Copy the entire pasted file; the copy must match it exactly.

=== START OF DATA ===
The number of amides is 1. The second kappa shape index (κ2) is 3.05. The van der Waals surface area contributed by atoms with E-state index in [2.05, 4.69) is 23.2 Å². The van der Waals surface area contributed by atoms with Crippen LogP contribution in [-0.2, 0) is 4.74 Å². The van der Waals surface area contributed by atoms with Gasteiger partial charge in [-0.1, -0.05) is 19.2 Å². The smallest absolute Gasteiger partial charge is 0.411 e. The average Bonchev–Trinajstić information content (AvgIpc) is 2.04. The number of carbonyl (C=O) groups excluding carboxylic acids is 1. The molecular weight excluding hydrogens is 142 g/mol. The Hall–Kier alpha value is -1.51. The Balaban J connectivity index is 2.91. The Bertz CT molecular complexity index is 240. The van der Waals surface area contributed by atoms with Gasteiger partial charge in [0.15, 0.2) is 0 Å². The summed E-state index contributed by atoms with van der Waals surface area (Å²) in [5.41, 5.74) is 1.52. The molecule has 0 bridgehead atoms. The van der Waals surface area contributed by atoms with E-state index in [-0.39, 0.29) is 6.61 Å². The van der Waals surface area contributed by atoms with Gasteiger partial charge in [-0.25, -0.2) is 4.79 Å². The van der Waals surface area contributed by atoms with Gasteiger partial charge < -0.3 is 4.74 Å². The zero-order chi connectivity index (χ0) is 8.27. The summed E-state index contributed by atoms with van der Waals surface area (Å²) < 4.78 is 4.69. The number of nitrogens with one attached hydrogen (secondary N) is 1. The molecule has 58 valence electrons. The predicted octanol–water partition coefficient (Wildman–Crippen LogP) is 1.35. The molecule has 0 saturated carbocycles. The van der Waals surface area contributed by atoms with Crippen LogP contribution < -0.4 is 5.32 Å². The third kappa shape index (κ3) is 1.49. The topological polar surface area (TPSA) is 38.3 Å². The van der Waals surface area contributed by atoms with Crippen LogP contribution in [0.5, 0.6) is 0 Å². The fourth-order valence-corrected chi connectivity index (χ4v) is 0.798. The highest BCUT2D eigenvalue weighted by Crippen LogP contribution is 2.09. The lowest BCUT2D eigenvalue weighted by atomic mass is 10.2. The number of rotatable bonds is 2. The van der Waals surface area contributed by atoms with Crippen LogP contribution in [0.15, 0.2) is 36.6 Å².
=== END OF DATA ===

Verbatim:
The number of amides is 1. The second kappa shape index (κ2) is 3.05. The van der Waals surface area contributed by atoms with E-state index in [2.05, 4.69) is 23.2 Å². The van der Waals surface area contributed by atoms with Crippen LogP contribution in [-0.2, 0) is 4.74 Å². The van der Waals surface area contributed by atoms with Gasteiger partial charge in [-0.1, -0.05) is 19.2 Å². The smallest absolute Gasteiger partial charge is 0.411 e. The average Bonchev–Trinajstić information content (AvgIpc) is 2.04. The number of carbonyl (C=O) groups excluding carboxylic acids is 1. The molecular weight excluding hydrogens is 142 g/mol. The Hall–Kier alpha value is -1.51. The Balaban J connectivity index is 2.91. The Bertz CT molecular complexity index is 240. The van der Waals surface area contributed by atoms with Gasteiger partial charge in [0.15, 0.2) is 0 Å². The summed E-state index contributed by atoms with van der Waals surface area (Å²) in [5.41, 5.74) is 1.52. The molecule has 0 bridgehead atoms. The van der Waals surface area contributed by atoms with E-state index in [-0.39, 0.29) is 6.61 Å². The van der Waals surface area contributed by atoms with Gasteiger partial charge in [-0.25, -0.2) is 4.79 Å². The van der Waals surface area contributed by atoms with Gasteiger partial charge < -0.3 is 4.74 Å². The zero-order chi connectivity index (χ0) is 8.27. The summed E-state index contributed by atoms with van der Waals surface area (Å²) < 4.78 is 4.69. The number of nitrogens with one attached hydrogen (secondary N) is 1. The molecule has 58 valence electrons. The predicted octanol–water partition coefficient (Wildman–Crippen LogP) is 1.35. The molecule has 0 saturated carbocycles. The van der Waals surface area contributed by atoms with Crippen LogP contribution < -0.4 is 5.32 Å². The third kappa shape index (κ3) is 1.49. The topological polar surface area (TPSA) is 38.3 Å². The van der Waals surface area contributed by atoms with Crippen LogP contribution in [0.5, 0.6) is 0 Å². The fourth-order valence-corrected chi connectivity index (χ4v) is 0.798. The highest BCUT2D eigenvalue weighted by Crippen LogP contribution is 2.09. The lowest BCUT2D eigenvalue weighted by atomic mass is 10.2. The number of rotatable bonds is 2. The van der Waals surface area contributed by atoms with Crippen LogP contribution in [0.15, 0.2) is 36.6 Å².